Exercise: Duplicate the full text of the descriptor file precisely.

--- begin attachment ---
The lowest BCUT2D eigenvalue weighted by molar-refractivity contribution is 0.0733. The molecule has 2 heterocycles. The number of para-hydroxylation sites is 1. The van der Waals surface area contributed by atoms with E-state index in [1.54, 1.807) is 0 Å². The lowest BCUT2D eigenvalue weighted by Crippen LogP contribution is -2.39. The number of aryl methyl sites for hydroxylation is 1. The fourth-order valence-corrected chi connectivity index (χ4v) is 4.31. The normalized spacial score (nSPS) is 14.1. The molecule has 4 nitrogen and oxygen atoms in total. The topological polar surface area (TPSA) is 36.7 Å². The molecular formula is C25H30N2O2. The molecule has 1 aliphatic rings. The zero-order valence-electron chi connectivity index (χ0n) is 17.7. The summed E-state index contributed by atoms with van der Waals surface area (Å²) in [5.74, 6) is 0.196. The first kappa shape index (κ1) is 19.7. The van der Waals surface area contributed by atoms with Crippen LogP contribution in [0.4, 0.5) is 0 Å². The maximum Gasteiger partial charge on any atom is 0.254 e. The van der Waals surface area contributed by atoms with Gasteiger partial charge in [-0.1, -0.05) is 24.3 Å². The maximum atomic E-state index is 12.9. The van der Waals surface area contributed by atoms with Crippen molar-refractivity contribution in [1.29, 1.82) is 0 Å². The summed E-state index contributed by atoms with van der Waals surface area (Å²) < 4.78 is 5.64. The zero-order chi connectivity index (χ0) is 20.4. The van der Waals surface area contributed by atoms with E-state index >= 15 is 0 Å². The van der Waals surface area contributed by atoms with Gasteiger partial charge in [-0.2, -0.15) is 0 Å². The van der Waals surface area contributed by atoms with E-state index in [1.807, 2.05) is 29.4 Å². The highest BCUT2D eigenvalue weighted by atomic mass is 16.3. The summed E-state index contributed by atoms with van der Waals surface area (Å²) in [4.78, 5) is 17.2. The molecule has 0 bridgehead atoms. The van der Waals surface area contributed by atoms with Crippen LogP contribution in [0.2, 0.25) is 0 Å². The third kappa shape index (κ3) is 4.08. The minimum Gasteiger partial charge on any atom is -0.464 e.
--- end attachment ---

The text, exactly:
The lowest BCUT2D eigenvalue weighted by molar-refractivity contribution is 0.0733. The molecule has 2 heterocycles. The number of para-hydroxylation sites is 1. The van der Waals surface area contributed by atoms with E-state index in [1.54, 1.807) is 0 Å². The lowest BCUT2D eigenvalue weighted by Crippen LogP contribution is -2.39. The number of aryl methyl sites for hydroxylation is 1. The fourth-order valence-corrected chi connectivity index (χ4v) is 4.31. The normalized spacial score (nSPS) is 14.1. The molecule has 4 nitrogen and oxygen atoms in total. The topological polar surface area (TPSA) is 36.7 Å². The molecular formula is C25H30N2O2. The molecule has 1 aliphatic rings. The zero-order valence-electron chi connectivity index (χ0n) is 17.7. The summed E-state index contributed by atoms with van der Waals surface area (Å²) in [5.74, 6) is 0.196. The first kappa shape index (κ1) is 19.7. The van der Waals surface area contributed by atoms with Crippen LogP contribution in [0.4, 0.5) is 0 Å². The maximum Gasteiger partial charge on any atom is 0.254 e. The van der Waals surface area contributed by atoms with Gasteiger partial charge in [-0.1, -0.05) is 24.3 Å². The maximum atomic E-state index is 12.9. The van der Waals surface area contributed by atoms with Crippen molar-refractivity contribution in [1.29, 1.82) is 0 Å². The summed E-state index contributed by atoms with van der Waals surface area (Å²) < 4.78 is 5.64. The zero-order chi connectivity index (χ0) is 20.4. The van der Waals surface area contributed by atoms with E-state index >= 15 is 0 Å². The van der Waals surface area contributed by atoms with Gasteiger partial charge in [-0.2, -0.15) is 0 Å². The van der Waals surface area contributed by atoms with E-state index in [1.807, 2.05) is 29.4 Å². The highest BCUT2D eigenvalue weighted by atomic mass is 16.3. The summed E-state index contributed by atoms with van der Waals surface area (Å²) in [4.78, 5) is 17.2. The molecule has 0 bridgehead atoms. The van der Waals surface area contributed by atoms with Crippen LogP contribution in [0.2, 0.25) is 0 Å². The third kappa shape index (κ3) is 4.08. The minimum Gasteiger partial charge on any atom is -0.464 e.